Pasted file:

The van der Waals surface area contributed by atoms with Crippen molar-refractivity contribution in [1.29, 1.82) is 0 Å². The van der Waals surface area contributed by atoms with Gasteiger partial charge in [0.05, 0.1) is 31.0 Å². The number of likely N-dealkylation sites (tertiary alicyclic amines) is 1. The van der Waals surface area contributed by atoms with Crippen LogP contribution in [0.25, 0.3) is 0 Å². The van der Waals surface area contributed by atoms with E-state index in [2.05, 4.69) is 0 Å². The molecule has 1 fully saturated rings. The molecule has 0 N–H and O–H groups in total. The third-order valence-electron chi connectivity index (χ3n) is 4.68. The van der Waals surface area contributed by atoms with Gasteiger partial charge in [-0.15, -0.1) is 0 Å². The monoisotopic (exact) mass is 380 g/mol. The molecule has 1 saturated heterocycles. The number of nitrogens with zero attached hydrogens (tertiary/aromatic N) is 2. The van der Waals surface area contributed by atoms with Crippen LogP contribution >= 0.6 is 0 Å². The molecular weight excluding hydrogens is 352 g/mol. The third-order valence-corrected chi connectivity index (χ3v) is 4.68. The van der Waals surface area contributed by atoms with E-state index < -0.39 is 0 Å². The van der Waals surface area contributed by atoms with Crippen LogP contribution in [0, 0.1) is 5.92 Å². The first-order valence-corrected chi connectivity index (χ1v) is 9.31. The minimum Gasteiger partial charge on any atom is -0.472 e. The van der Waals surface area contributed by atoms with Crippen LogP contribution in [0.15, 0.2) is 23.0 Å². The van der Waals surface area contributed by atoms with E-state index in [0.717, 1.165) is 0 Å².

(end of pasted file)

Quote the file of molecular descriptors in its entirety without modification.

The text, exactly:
The van der Waals surface area contributed by atoms with Crippen molar-refractivity contribution in [1.29, 1.82) is 0 Å². The van der Waals surface area contributed by atoms with Gasteiger partial charge in [0.05, 0.1) is 31.0 Å². The number of likely N-dealkylation sites (tertiary alicyclic amines) is 1. The van der Waals surface area contributed by atoms with Crippen LogP contribution in [0.25, 0.3) is 0 Å². The van der Waals surface area contributed by atoms with E-state index in [2.05, 4.69) is 0 Å². The molecule has 1 fully saturated rings. The molecule has 0 N–H and O–H groups in total. The third-order valence-electron chi connectivity index (χ3n) is 4.68. The van der Waals surface area contributed by atoms with Gasteiger partial charge in [-0.15, -0.1) is 0 Å². The monoisotopic (exact) mass is 380 g/mol. The molecule has 1 saturated heterocycles. The number of nitrogens with zero attached hydrogens (tertiary/aromatic N) is 2. The van der Waals surface area contributed by atoms with Crippen LogP contribution >= 0.6 is 0 Å². The molecular weight excluding hydrogens is 352 g/mol. The third-order valence-corrected chi connectivity index (χ3v) is 4.68. The van der Waals surface area contributed by atoms with E-state index < -0.39 is 0 Å². The van der Waals surface area contributed by atoms with Crippen LogP contribution in [0, 0.1) is 5.92 Å². The first-order valence-corrected chi connectivity index (χ1v) is 9.31. The minimum Gasteiger partial charge on any atom is -0.472 e. The van der Waals surface area contributed by atoms with Crippen LogP contribution in [0.15, 0.2) is 23.0 Å². The van der Waals surface area contributed by atoms with E-state index in [0.717, 1.165) is 0 Å².